King County property values rise at ‘unprecedented’ rates; tax hikes likely

The region’s hot real estate market has led to “unprecedented” increases in home values that will drive up next year’s property-tax bills, according to the King County Assessor’s Office.

Home values are up all over the county, and particularly in Eastside areas such as Redmond (43%), Woodinville (44%) and Kirkland (44.5%).

The Sammamish Plateau topped the list with a 52% increase from the previous year, according to the assessor’s office. That’s double the increase in Federal Way of 26%. In Seattle, values are up 19% in Rainier Beach and 20% in Magnolia.

The county has only released data for a handful of areas so far, and is continuing to finalize property values in other areas.

The 30% to 50% increases are significant, even for the overheated Seattle-area housing market. Last year, values were up by as much as 18% to 22% in some areas

This year’s property-tax bills are based on last year’s assessed values, but these new values will determine next year’s taxes. The assessor’s office will mail out valuation notices starting this week. 

Since early in the pandemic, local homebuyers have faced stiff competition, spurred by a combination of few houses for sale, a flood of buyers looking to take advantage of low mortgage interest rates, and a continuing influx of highly paid workers with stock options. That has driven up home prices across the region, especially outside Seattle. The median price for a single-family house in King County hit nearly $1 million last month. 

With mortgage rates on the rise, the market has recently started to show signs of cooling off. But county assessments are based on estimated values as of Jan. 1.

While it may seem unusual, rising property values don’t always have a huge effect on property tax bills because of the way local taxes are calculated. Instead, local levies are usually the biggest cause of rising taxes.

The assessor’s office essentially determines how much property tax revenue is owed to various public agencies. The total amount the county generates can’t increase by more than 1% each year, except for voter-approved tax increases such as school and parks levies. Then, to reach that total amount, the assessor determines how much to charge each property owner, based on the value of the property.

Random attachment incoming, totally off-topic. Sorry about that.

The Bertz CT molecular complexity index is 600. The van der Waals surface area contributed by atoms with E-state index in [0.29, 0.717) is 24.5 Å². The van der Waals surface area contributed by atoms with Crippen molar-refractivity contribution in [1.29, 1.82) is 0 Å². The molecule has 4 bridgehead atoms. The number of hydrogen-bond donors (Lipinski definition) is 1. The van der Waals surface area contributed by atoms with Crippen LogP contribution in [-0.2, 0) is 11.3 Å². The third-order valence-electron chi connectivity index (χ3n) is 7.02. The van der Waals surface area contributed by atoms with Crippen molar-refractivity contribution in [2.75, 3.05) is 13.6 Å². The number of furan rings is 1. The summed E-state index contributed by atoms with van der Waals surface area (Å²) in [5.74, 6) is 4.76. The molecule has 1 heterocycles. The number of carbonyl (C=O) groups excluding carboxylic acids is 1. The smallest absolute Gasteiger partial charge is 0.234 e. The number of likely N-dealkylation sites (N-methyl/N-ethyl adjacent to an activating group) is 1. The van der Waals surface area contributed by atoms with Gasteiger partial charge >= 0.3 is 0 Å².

When values climb dramatically faster in some areas than others, property owners can see spikes in their bills as the county adjusts the proportional share of total taxes.

That’s what’s happening this year, King County Assessor John Wilson said. The county won’t deliver tax bills until next year, but the hottest local housing markets are likely to see “a double-digit increase,” Wilson said.

“It isn’t a direct ‘my value went up 30% so my taxes will go up 30%,’ but when you hit this magnitude it has some impact,” he said. “We don’t want to kid the public.”

The county’s high assessments in areas northeast of Seattle roughly echo home sales data from the Northwest Multiple Listing Service, which The Seattle Times maps each month.

Rising property values have created a windfall for owners looking to sell, but can strain lower-income homeowners who bought long before values rose or tenants whose landlords cite property taxes as a justification for rent hikes.

The county offers property-tax reductions for certain seniors and people with disabilities, but that program has been overwhelmed with applications, forcing people to wait months for a decision.

Property owners can appeal their valuation within 60 days of the date on the card they receive in the mail. Find more information about exemptions and appeals at

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